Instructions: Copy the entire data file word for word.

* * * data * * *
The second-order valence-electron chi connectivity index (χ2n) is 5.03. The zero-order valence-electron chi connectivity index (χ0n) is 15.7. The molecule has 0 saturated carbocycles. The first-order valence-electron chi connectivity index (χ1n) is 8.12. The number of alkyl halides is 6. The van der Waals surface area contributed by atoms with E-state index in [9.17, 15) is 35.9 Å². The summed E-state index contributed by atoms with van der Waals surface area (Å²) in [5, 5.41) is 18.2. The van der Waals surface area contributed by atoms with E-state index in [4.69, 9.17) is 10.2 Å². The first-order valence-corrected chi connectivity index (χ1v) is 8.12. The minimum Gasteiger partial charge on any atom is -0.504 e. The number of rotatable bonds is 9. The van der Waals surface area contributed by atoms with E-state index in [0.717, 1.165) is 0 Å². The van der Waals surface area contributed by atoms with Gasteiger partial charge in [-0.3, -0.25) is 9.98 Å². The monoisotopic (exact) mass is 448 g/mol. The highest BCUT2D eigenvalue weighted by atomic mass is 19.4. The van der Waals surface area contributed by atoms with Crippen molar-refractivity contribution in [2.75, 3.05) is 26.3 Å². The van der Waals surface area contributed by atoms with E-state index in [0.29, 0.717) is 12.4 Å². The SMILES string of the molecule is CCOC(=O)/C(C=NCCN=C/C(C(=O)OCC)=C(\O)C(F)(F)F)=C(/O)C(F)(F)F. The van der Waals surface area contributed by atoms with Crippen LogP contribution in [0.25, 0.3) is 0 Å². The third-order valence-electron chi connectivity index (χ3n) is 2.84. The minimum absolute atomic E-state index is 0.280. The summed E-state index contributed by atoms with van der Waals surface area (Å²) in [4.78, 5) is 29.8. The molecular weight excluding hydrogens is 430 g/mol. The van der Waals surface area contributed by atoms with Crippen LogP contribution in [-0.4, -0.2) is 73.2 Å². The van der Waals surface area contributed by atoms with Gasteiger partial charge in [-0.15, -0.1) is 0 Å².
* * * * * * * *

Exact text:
The second-order valence-electron chi connectivity index (χ2n) is 5.03. The zero-order valence-electron chi connectivity index (χ0n) is 15.7. The molecule has 0 saturated carbocycles. The first-order valence-electron chi connectivity index (χ1n) is 8.12. The number of alkyl halides is 6. The van der Waals surface area contributed by atoms with E-state index in [9.17, 15) is 35.9 Å². The summed E-state index contributed by atoms with van der Waals surface area (Å²) in [5, 5.41) is 18.2. The van der Waals surface area contributed by atoms with E-state index in [4.69, 9.17) is 10.2 Å². The first-order valence-corrected chi connectivity index (χ1v) is 8.12. The minimum Gasteiger partial charge on any atom is -0.504 e. The number of rotatable bonds is 9. The van der Waals surface area contributed by atoms with E-state index in [0.717, 1.165) is 0 Å². The van der Waals surface area contributed by atoms with Gasteiger partial charge in [-0.3, -0.25) is 9.98 Å². The monoisotopic (exact) mass is 448 g/mol. The highest BCUT2D eigenvalue weighted by atomic mass is 19.4. The van der Waals surface area contributed by atoms with Crippen molar-refractivity contribution in [2.75, 3.05) is 26.3 Å². The van der Waals surface area contributed by atoms with E-state index in [0.29, 0.717) is 12.4 Å². The SMILES string of the molecule is CCOC(=O)/C(C=NCCN=C/C(C(=O)OCC)=C(\O)C(F)(F)F)=C(/O)C(F)(F)F. The van der Waals surface area contributed by atoms with Crippen LogP contribution in [0.25, 0.3) is 0 Å². The third-order valence-electron chi connectivity index (χ3n) is 2.84. The minimum absolute atomic E-state index is 0.280. The summed E-state index contributed by atoms with van der Waals surface area (Å²) in [4.78, 5) is 29.8. The molecular weight excluding hydrogens is 430 g/mol. The van der Waals surface area contributed by atoms with Crippen LogP contribution in [-0.4, -0.2) is 73.2 Å². The van der Waals surface area contributed by atoms with Gasteiger partial charge in [-0.15, -0.1) is 0 Å².